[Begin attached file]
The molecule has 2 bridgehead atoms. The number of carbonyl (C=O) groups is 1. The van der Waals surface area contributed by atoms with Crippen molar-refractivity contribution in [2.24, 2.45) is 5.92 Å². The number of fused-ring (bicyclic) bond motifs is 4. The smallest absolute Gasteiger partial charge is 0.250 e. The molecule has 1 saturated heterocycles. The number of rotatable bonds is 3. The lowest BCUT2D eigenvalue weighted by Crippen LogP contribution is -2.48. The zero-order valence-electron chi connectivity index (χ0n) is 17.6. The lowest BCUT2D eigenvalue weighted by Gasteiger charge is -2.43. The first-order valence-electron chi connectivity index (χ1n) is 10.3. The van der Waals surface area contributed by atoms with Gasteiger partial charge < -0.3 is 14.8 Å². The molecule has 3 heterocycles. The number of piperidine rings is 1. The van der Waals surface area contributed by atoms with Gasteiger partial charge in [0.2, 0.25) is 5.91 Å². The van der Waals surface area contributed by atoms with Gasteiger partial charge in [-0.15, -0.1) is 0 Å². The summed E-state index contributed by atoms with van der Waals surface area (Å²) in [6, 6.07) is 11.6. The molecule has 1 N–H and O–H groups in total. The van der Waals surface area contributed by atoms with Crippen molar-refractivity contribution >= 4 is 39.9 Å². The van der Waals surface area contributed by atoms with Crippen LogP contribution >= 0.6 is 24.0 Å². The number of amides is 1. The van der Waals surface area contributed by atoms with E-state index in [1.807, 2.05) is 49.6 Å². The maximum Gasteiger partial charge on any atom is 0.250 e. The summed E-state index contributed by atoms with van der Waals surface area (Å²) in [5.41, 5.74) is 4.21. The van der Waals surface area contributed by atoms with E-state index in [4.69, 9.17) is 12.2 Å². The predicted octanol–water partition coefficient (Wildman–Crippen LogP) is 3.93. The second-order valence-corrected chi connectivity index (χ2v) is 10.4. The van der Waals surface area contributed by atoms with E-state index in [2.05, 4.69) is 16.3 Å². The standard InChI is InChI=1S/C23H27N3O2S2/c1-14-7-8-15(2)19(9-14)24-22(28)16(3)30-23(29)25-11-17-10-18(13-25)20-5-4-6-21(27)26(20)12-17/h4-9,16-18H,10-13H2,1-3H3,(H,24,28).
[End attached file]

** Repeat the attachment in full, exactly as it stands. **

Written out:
The molecule has 2 bridgehead atoms. The number of carbonyl (C=O) groups is 1. The van der Waals surface area contributed by atoms with Crippen molar-refractivity contribution in [2.24, 2.45) is 5.92 Å². The number of fused-ring (bicyclic) bond motifs is 4. The smallest absolute Gasteiger partial charge is 0.250 e. The molecule has 1 saturated heterocycles. The number of rotatable bonds is 3. The lowest BCUT2D eigenvalue weighted by Crippen LogP contribution is -2.48. The zero-order valence-electron chi connectivity index (χ0n) is 17.6. The lowest BCUT2D eigenvalue weighted by Gasteiger charge is -2.43. The first-order valence-electron chi connectivity index (χ1n) is 10.3. The van der Waals surface area contributed by atoms with Gasteiger partial charge < -0.3 is 14.8 Å². The molecule has 3 heterocycles. The number of piperidine rings is 1. The van der Waals surface area contributed by atoms with Gasteiger partial charge in [0.2, 0.25) is 5.91 Å². The van der Waals surface area contributed by atoms with Gasteiger partial charge in [-0.15, -0.1) is 0 Å². The summed E-state index contributed by atoms with van der Waals surface area (Å²) in [6, 6.07) is 11.6. The molecule has 1 N–H and O–H groups in total. The van der Waals surface area contributed by atoms with Crippen molar-refractivity contribution >= 4 is 39.9 Å². The van der Waals surface area contributed by atoms with Crippen LogP contribution >= 0.6 is 24.0 Å². The number of amides is 1. The van der Waals surface area contributed by atoms with E-state index in [1.807, 2.05) is 49.6 Å². The maximum Gasteiger partial charge on any atom is 0.250 e. The summed E-state index contributed by atoms with van der Waals surface area (Å²) in [5.41, 5.74) is 4.21. The van der Waals surface area contributed by atoms with E-state index in [4.69, 9.17) is 12.2 Å². The predicted octanol–water partition coefficient (Wildman–Crippen LogP) is 3.93. The second-order valence-corrected chi connectivity index (χ2v) is 10.4. The van der Waals surface area contributed by atoms with E-state index in [2.05, 4.69) is 16.3 Å². The standard InChI is InChI=1S/C23H27N3O2S2/c1-14-7-8-15(2)19(9-14)24-22(28)16(3)30-23(29)25-11-17-10-18(13-25)20-5-4-6-21(27)26(20)12-17/h4-9,16-18H,10-13H2,1-3H3,(H,24,28).